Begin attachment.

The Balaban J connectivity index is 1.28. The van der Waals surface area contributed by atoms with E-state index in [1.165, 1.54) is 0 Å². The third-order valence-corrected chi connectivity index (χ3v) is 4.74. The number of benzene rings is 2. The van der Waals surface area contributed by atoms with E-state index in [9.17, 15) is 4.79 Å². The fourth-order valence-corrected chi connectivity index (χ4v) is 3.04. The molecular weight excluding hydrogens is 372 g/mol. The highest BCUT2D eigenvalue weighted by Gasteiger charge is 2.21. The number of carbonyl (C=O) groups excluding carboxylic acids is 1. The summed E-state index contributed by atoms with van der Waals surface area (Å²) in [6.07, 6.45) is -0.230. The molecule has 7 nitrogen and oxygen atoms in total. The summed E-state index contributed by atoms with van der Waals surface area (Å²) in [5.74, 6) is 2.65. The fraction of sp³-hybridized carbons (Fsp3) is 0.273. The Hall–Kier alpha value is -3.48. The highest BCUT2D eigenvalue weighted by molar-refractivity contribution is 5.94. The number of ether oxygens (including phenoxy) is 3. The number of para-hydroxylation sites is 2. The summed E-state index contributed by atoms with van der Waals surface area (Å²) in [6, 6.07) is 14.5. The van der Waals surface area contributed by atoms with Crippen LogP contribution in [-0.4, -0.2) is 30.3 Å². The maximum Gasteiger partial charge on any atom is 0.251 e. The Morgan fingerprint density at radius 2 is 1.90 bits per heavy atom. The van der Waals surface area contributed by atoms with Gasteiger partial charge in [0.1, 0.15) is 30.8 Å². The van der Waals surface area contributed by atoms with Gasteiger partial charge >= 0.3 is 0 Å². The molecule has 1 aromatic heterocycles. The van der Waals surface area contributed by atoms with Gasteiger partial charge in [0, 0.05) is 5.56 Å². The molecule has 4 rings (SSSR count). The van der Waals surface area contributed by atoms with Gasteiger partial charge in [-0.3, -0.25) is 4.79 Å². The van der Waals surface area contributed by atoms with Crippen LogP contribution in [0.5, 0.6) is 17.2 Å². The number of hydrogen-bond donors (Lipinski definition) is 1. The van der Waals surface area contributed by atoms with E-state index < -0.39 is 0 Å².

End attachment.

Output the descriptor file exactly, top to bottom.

The Balaban J connectivity index is 1.28. The van der Waals surface area contributed by atoms with E-state index in [1.165, 1.54) is 0 Å². The third-order valence-corrected chi connectivity index (χ3v) is 4.74. The number of benzene rings is 2. The van der Waals surface area contributed by atoms with E-state index in [9.17, 15) is 4.79 Å². The fourth-order valence-corrected chi connectivity index (χ4v) is 3.04. The molecular weight excluding hydrogens is 372 g/mol. The highest BCUT2D eigenvalue weighted by Gasteiger charge is 2.21. The number of carbonyl (C=O) groups excluding carboxylic acids is 1. The summed E-state index contributed by atoms with van der Waals surface area (Å²) in [6.07, 6.45) is -0.230. The molecule has 7 nitrogen and oxygen atoms in total. The summed E-state index contributed by atoms with van der Waals surface area (Å²) in [5.74, 6) is 2.65. The fraction of sp³-hybridized carbons (Fsp3) is 0.273. The Hall–Kier alpha value is -3.48. The highest BCUT2D eigenvalue weighted by molar-refractivity contribution is 5.94. The number of ether oxygens (including phenoxy) is 3. The number of para-hydroxylation sites is 2. The summed E-state index contributed by atoms with van der Waals surface area (Å²) in [6, 6.07) is 14.5. The van der Waals surface area contributed by atoms with Crippen LogP contribution in [-0.4, -0.2) is 30.3 Å². The maximum Gasteiger partial charge on any atom is 0.251 e. The Morgan fingerprint density at radius 2 is 1.90 bits per heavy atom. The van der Waals surface area contributed by atoms with Gasteiger partial charge in [0.1, 0.15) is 30.8 Å². The van der Waals surface area contributed by atoms with Gasteiger partial charge >= 0.3 is 0 Å². The molecule has 1 aromatic heterocycles. The van der Waals surface area contributed by atoms with Gasteiger partial charge in [0, 0.05) is 5.56 Å². The molecule has 4 rings (SSSR count). The van der Waals surface area contributed by atoms with Gasteiger partial charge in [-0.3, -0.25) is 4.79 Å². The van der Waals surface area contributed by atoms with Crippen LogP contribution in [0.5, 0.6) is 17.2 Å². The number of hydrogen-bond donors (Lipinski definition) is 1. The van der Waals surface area contributed by atoms with E-state index < -0.39 is 0 Å².